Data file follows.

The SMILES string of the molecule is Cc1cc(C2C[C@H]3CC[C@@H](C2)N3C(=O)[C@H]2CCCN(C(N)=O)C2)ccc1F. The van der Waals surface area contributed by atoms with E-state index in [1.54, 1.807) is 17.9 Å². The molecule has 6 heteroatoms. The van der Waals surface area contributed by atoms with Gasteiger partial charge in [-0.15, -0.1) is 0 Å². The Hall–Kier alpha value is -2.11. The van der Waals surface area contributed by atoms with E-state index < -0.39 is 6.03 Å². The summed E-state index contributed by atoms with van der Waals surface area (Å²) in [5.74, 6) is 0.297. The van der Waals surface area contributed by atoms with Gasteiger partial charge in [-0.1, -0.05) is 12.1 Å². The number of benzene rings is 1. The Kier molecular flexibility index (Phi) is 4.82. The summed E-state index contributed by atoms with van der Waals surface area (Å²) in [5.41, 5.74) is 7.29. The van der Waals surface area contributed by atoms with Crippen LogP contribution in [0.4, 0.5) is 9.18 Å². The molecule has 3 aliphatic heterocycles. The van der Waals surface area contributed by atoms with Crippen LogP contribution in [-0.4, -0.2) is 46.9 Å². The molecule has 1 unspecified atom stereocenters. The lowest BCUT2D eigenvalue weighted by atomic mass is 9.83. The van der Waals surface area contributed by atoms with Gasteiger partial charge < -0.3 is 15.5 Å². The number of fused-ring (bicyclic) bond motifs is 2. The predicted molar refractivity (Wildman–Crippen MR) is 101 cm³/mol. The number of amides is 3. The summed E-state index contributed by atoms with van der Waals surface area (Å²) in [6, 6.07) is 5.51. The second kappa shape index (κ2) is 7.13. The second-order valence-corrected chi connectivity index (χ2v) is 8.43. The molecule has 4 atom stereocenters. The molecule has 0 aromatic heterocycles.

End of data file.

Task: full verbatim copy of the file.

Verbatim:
The SMILES string of the molecule is Cc1cc(C2C[C@H]3CC[C@@H](C2)N3C(=O)[C@H]2CCCN(C(N)=O)C2)ccc1F. The van der Waals surface area contributed by atoms with E-state index in [1.54, 1.807) is 17.9 Å². The molecule has 6 heteroatoms. The van der Waals surface area contributed by atoms with Gasteiger partial charge in [-0.15, -0.1) is 0 Å². The Hall–Kier alpha value is -2.11. The van der Waals surface area contributed by atoms with E-state index < -0.39 is 6.03 Å². The summed E-state index contributed by atoms with van der Waals surface area (Å²) in [5.74, 6) is 0.297. The van der Waals surface area contributed by atoms with Gasteiger partial charge in [-0.1, -0.05) is 12.1 Å². The number of benzene rings is 1. The Kier molecular flexibility index (Phi) is 4.82. The summed E-state index contributed by atoms with van der Waals surface area (Å²) in [5.41, 5.74) is 7.29. The van der Waals surface area contributed by atoms with Crippen LogP contribution in [0.4, 0.5) is 9.18 Å². The molecule has 3 aliphatic heterocycles. The van der Waals surface area contributed by atoms with Crippen LogP contribution in [-0.4, -0.2) is 46.9 Å². The molecule has 1 unspecified atom stereocenters. The lowest BCUT2D eigenvalue weighted by atomic mass is 9.83. The van der Waals surface area contributed by atoms with Gasteiger partial charge < -0.3 is 15.5 Å². The number of fused-ring (bicyclic) bond motifs is 2. The predicted molar refractivity (Wildman–Crippen MR) is 101 cm³/mol. The number of amides is 3. The summed E-state index contributed by atoms with van der Waals surface area (Å²) in [6, 6.07) is 5.51. The second kappa shape index (κ2) is 7.13. The second-order valence-corrected chi connectivity index (χ2v) is 8.43. The molecule has 4 atom stereocenters. The molecule has 0 aromatic heterocycles.